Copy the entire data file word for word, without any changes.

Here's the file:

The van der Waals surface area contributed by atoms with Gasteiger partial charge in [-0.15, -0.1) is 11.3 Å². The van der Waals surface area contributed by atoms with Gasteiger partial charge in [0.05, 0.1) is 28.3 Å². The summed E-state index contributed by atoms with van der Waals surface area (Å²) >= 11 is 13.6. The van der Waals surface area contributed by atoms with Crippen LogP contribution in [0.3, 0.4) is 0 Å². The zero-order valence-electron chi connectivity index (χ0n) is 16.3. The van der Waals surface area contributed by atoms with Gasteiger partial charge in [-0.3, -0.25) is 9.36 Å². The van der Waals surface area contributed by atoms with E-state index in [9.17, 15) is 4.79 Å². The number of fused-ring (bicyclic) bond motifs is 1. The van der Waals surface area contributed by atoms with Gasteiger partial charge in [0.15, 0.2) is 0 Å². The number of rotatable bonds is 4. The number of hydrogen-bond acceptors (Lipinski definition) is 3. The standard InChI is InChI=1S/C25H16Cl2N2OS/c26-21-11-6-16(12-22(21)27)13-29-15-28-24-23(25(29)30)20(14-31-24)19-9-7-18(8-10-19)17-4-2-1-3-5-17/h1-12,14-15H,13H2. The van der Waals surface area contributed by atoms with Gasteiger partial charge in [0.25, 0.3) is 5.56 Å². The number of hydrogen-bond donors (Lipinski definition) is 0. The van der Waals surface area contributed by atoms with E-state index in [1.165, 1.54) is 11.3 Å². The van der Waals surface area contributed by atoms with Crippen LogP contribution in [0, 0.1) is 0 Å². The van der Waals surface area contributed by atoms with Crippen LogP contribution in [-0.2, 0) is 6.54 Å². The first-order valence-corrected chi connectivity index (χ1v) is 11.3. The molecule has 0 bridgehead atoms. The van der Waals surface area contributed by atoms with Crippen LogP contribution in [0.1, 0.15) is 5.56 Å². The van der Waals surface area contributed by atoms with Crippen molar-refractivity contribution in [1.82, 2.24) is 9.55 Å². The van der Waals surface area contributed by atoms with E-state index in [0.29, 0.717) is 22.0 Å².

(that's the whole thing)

The van der Waals surface area contributed by atoms with Gasteiger partial charge in [-0.15, -0.1) is 11.3 Å². The van der Waals surface area contributed by atoms with Gasteiger partial charge in [0.05, 0.1) is 28.3 Å². The summed E-state index contributed by atoms with van der Waals surface area (Å²) >= 11 is 13.6. The van der Waals surface area contributed by atoms with Crippen LogP contribution in [0.3, 0.4) is 0 Å². The zero-order valence-electron chi connectivity index (χ0n) is 16.3. The van der Waals surface area contributed by atoms with Gasteiger partial charge in [-0.3, -0.25) is 9.36 Å². The van der Waals surface area contributed by atoms with E-state index in [9.17, 15) is 4.79 Å². The number of fused-ring (bicyclic) bond motifs is 1. The van der Waals surface area contributed by atoms with Gasteiger partial charge in [0.15, 0.2) is 0 Å². The number of rotatable bonds is 4. The number of hydrogen-bond acceptors (Lipinski definition) is 3. The standard InChI is InChI=1S/C25H16Cl2N2OS/c26-21-11-6-16(12-22(21)27)13-29-15-28-24-23(25(29)30)20(14-31-24)19-9-7-18(8-10-19)17-4-2-1-3-5-17/h1-12,14-15H,13H2. The van der Waals surface area contributed by atoms with Gasteiger partial charge in [0.25, 0.3) is 5.56 Å². The number of hydrogen-bond donors (Lipinski definition) is 0. The van der Waals surface area contributed by atoms with E-state index in [1.165, 1.54) is 11.3 Å². The van der Waals surface area contributed by atoms with Crippen LogP contribution in [0, 0.1) is 0 Å². The van der Waals surface area contributed by atoms with Crippen LogP contribution in [-0.2, 0) is 6.54 Å². The first-order valence-corrected chi connectivity index (χ1v) is 11.3. The molecule has 0 bridgehead atoms. The van der Waals surface area contributed by atoms with Crippen LogP contribution in [0.1, 0.15) is 5.56 Å². The van der Waals surface area contributed by atoms with Crippen molar-refractivity contribution in [1.82, 2.24) is 9.55 Å². The van der Waals surface area contributed by atoms with E-state index in [0.29, 0.717) is 22.0 Å².